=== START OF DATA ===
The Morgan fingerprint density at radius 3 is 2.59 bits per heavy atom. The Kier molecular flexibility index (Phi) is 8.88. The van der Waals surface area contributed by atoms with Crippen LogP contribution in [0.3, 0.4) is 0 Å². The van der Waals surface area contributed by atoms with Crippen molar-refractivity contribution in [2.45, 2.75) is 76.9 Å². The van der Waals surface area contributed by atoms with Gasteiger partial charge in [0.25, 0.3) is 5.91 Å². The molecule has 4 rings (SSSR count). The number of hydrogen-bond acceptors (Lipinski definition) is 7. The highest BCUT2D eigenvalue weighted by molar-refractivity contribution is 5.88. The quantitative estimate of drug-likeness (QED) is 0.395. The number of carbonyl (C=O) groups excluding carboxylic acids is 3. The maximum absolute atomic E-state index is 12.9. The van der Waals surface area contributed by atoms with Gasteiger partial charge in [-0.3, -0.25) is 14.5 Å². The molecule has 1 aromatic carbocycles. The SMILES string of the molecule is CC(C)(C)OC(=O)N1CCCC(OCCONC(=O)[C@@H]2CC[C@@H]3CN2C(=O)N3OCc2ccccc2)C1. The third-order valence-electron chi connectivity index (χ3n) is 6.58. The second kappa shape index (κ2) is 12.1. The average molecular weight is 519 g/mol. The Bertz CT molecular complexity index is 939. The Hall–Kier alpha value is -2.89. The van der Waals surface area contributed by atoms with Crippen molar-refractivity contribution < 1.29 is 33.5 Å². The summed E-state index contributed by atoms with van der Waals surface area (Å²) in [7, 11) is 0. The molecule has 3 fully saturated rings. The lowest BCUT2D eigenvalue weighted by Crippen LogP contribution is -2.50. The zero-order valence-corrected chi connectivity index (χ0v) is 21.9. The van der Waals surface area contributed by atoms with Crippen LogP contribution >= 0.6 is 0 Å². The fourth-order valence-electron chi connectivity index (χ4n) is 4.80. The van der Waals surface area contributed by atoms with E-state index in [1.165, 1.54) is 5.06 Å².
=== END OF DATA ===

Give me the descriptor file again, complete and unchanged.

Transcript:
The Morgan fingerprint density at radius 3 is 2.59 bits per heavy atom. The Kier molecular flexibility index (Phi) is 8.88. The van der Waals surface area contributed by atoms with Crippen LogP contribution in [0.3, 0.4) is 0 Å². The van der Waals surface area contributed by atoms with Crippen molar-refractivity contribution in [2.45, 2.75) is 76.9 Å². The van der Waals surface area contributed by atoms with Gasteiger partial charge in [0.25, 0.3) is 5.91 Å². The molecule has 4 rings (SSSR count). The number of hydrogen-bond acceptors (Lipinski definition) is 7. The highest BCUT2D eigenvalue weighted by molar-refractivity contribution is 5.88. The quantitative estimate of drug-likeness (QED) is 0.395. The number of carbonyl (C=O) groups excluding carboxylic acids is 3. The maximum absolute atomic E-state index is 12.9. The van der Waals surface area contributed by atoms with Gasteiger partial charge in [-0.3, -0.25) is 14.5 Å². The molecule has 1 aromatic carbocycles. The SMILES string of the molecule is CC(C)(C)OC(=O)N1CCCC(OCCONC(=O)[C@@H]2CC[C@@H]3CN2C(=O)N3OCc2ccccc2)C1. The third-order valence-electron chi connectivity index (χ3n) is 6.58. The second kappa shape index (κ2) is 12.1. The average molecular weight is 519 g/mol. The Bertz CT molecular complexity index is 939. The Hall–Kier alpha value is -2.89. The van der Waals surface area contributed by atoms with Crippen molar-refractivity contribution < 1.29 is 33.5 Å². The summed E-state index contributed by atoms with van der Waals surface area (Å²) in [7, 11) is 0. The molecule has 3 fully saturated rings. The lowest BCUT2D eigenvalue weighted by Crippen LogP contribution is -2.50. The zero-order valence-corrected chi connectivity index (χ0v) is 21.9. The van der Waals surface area contributed by atoms with Crippen LogP contribution >= 0.6 is 0 Å². The fourth-order valence-electron chi connectivity index (χ4n) is 4.80. The van der Waals surface area contributed by atoms with E-state index in [1.165, 1.54) is 5.06 Å².